Sunday, March 9, 2008

Coding vs. Configuration

[This was originally posted at http://timstall.dotnetdevelopersjournal.com/coding_vs_configuration.htm]

Real-world applications need to be configurable. There are lots of reasons an app must be configured - different environment, modify the thresholds, even change what providers are used for a task. There's a big difference between coding, and configuration:

  • Coding implies writing the actual logic in some language (C#, VB, Java, Html, JavaScript, CSS, Sql, etc...). Coding, by its nature, can deal with complex logic, and may reside in many files across many directories. Sometimes code needs to be compiled into binaries. There's a lot of room for error here, which is why IDEs (like Visual Studio) provide code debugging, and why the community encourages unit tests and code reviews.

  • Configuration implies using knowledge of the domain to tweak the app, after it's been deployed, usually via a small number of config files.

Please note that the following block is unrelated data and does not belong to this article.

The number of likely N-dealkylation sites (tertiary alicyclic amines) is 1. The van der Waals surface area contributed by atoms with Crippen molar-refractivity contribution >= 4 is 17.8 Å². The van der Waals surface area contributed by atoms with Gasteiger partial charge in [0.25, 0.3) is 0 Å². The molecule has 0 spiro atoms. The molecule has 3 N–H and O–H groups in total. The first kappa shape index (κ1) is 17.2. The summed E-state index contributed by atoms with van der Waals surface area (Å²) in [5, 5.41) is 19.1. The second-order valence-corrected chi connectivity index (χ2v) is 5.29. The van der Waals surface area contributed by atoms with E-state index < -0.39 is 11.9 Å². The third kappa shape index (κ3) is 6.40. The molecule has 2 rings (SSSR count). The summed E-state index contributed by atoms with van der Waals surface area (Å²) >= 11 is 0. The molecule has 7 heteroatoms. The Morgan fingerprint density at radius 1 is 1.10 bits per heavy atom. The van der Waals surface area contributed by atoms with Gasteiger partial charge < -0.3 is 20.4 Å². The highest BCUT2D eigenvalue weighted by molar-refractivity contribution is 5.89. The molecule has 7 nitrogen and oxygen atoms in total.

CodingConfiguration
Requires knowledge of language syntaxYes (and usually for many languages)No (syntax is usually just xml. A huge point of configs is that they abstract out syntax).
Requires business domain knowledgeYesYes
Requires re-compilingSometimes (C#, Java --> Yes, Html/Sql --> No)No. Usually just xml or plain text
Number of filesMany - a 10,000 line app, with 50 files, could still just have 1 app.configFew (usually just 1, or 1 per directory)

 

More and more, the push is to abstract coding into configuration. I believe WCF is big on this - instead of getting bogged down in how to transport data (web services, remoting, FTP, messaging, etc...) you just configure the app as appropriate. We also see this in domain specific languages and code generation. For example, .Net tiers has a big config file, but it makes perfect sense if you understand the concepts of N-Tier architecture. So, you can do a little configuration, and it generates 1000s of lines, which spares you from tons of tedious coding.

No comments:

Post a Comment